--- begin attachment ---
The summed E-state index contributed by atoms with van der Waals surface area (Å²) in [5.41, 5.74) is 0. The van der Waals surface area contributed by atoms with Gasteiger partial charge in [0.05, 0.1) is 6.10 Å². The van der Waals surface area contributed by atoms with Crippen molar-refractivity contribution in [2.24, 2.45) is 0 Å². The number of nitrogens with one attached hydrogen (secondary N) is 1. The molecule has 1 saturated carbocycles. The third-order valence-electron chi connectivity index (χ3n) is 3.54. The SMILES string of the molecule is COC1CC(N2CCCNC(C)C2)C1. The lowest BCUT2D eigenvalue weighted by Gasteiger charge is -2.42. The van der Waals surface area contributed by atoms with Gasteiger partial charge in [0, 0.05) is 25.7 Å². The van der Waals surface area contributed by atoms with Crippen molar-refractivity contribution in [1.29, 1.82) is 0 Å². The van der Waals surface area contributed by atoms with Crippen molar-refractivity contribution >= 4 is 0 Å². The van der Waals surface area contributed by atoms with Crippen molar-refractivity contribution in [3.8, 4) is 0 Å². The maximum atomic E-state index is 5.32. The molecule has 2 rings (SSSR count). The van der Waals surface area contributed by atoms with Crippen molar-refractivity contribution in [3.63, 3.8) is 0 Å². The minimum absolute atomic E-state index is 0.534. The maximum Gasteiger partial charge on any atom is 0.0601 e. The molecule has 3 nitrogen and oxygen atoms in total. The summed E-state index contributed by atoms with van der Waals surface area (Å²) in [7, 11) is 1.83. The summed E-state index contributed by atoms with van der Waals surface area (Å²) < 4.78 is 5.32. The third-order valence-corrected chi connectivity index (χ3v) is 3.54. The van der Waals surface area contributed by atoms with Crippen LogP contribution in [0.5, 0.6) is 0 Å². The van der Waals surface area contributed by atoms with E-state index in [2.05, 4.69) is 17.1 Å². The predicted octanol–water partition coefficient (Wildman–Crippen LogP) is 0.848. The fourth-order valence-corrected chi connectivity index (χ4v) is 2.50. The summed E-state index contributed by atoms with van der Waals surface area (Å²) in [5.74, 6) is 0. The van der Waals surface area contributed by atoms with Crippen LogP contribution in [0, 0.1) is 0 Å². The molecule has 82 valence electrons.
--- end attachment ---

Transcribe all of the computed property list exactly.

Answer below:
The summed E-state index contributed by atoms with van der Waals surface area (Å²) in [5.41, 5.74) is 0. The van der Waals surface area contributed by atoms with Gasteiger partial charge in [0.05, 0.1) is 6.10 Å². The van der Waals surface area contributed by atoms with Crippen molar-refractivity contribution in [2.24, 2.45) is 0 Å². The number of nitrogens with one attached hydrogen (secondary N) is 1. The molecule has 1 saturated carbocycles. The third-order valence-electron chi connectivity index (χ3n) is 3.54. The SMILES string of the molecule is COC1CC(N2CCCNC(C)C2)C1. The lowest BCUT2D eigenvalue weighted by Gasteiger charge is -2.42. The van der Waals surface area contributed by atoms with Gasteiger partial charge in [0, 0.05) is 25.7 Å². The van der Waals surface area contributed by atoms with Crippen molar-refractivity contribution in [1.29, 1.82) is 0 Å². The van der Waals surface area contributed by atoms with Crippen molar-refractivity contribution >= 4 is 0 Å². The van der Waals surface area contributed by atoms with Crippen molar-refractivity contribution in [3.8, 4) is 0 Å². The maximum atomic E-state index is 5.32. The molecule has 2 rings (SSSR count). The van der Waals surface area contributed by atoms with Crippen molar-refractivity contribution in [3.63, 3.8) is 0 Å². The minimum absolute atomic E-state index is 0.534. The maximum Gasteiger partial charge on any atom is 0.0601 e. The molecule has 3 nitrogen and oxygen atoms in total. The summed E-state index contributed by atoms with van der Waals surface area (Å²) in [7, 11) is 1.83. The summed E-state index contributed by atoms with van der Waals surface area (Å²) < 4.78 is 5.32. The third-order valence-corrected chi connectivity index (χ3v) is 3.54. The van der Waals surface area contributed by atoms with Crippen LogP contribution in [0.5, 0.6) is 0 Å². The van der Waals surface area contributed by atoms with E-state index in [2.05, 4.69) is 17.1 Å². The predicted octanol–water partition coefficient (Wildman–Crippen LogP) is 0.848. The fourth-order valence-corrected chi connectivity index (χ4v) is 2.50. The summed E-state index contributed by atoms with van der Waals surface area (Å²) in [5.74, 6) is 0. The van der Waals surface area contributed by atoms with Crippen LogP contribution in [0, 0.1) is 0 Å². The molecule has 82 valence electrons.